If you’re wondering how 3D mammography (also called tomosynthesis) works, we have answers. While the machinery will look much like a traditional mammography machine, you will notice a difference when the images are taken. The upper part of the machine will move in an arc while taking several images of the breast tissue. The latest machines approved for 3D mammography can do a 3D study with the same radiation dose as a conventional 2D mammogram, unlike some earlier versions. This is still a mammogram, and yes, compression is still required.
Computers are used to take the digital data obtained from those multiple mini-exposures and convert it into multiple thin, 1 mm or less slices through the breast tissue. The 3D part is done in the radiologist’s head - no special glasses required! The benefit to the radiologist is that the tissue of the breast can be seen without overlap. Think of trying to look through the pages of a book as a whole, versus looking at one page of a book at a time - this is sort of the difference between a 2D mammogram where all the tissue overlaps versus a 3D mammogram where it can be separated.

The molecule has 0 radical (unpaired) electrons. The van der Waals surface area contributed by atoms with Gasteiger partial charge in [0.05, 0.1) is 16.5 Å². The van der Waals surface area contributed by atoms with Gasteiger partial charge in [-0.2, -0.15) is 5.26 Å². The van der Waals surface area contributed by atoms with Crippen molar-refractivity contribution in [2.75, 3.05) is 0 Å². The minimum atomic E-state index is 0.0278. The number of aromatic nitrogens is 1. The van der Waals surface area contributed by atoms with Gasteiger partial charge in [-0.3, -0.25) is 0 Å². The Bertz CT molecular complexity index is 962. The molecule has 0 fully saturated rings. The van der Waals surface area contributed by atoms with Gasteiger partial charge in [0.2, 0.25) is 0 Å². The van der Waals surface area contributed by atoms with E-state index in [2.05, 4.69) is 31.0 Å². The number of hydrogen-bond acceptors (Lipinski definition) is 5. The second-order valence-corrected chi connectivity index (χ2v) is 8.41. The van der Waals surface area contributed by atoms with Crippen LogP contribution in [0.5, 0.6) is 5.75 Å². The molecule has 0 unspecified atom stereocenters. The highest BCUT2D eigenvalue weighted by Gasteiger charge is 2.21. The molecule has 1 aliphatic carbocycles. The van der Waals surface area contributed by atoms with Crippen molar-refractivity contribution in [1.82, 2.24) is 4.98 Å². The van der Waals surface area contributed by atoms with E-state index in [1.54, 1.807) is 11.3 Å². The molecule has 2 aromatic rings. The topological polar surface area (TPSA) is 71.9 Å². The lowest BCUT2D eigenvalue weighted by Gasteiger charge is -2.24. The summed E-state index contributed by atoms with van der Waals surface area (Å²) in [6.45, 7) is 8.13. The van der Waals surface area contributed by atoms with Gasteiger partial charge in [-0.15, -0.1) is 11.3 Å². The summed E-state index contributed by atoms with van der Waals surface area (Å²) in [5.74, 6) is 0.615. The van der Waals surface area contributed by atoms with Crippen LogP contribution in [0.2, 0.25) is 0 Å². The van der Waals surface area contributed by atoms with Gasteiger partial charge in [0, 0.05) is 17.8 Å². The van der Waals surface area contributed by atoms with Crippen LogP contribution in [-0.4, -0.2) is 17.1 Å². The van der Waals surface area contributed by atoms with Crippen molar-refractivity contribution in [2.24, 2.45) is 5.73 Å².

So what is gained with 3D mammography? There are two important benefits: first, 3D mammography allows the radiologist to find more cancers. Are we excited to find more cancer? No, but… the benefits of early detection are astounding, skyrocketing survival rates. If we can catch cancer early, we can literally save lives. We don’t dance for joy when we discover cancer, but we dance when we know our patient will live.
The other big benefit is the need for fewer work-up studies, especially diagnostic mammograms following a screening study, because we are able to view the tissue without overlap. The need for additional testing is reduced, thus saving time, cost and anxiety.
While research has shown consistently positive results in the number of cancers found and the reduction in the need for additional testing, the precise role of 3D mammography is still under investigation. Further, most payors are not covering the additional cost of 3D mammography.
More breast cancers are found in women with all breast densities, but those with dense breast tissue will likely benefit the most. Other groups we think will benefit the most include women with a history of breast cancer, family history of breast cancer, women with previous inconclusive mammograms and women with prior breast cysts or lumps.
In short, 3D mammography is proving to be a very valuable tool for breast cancer screening and detection.
Originally published 6/2/15 on mammographykc.com.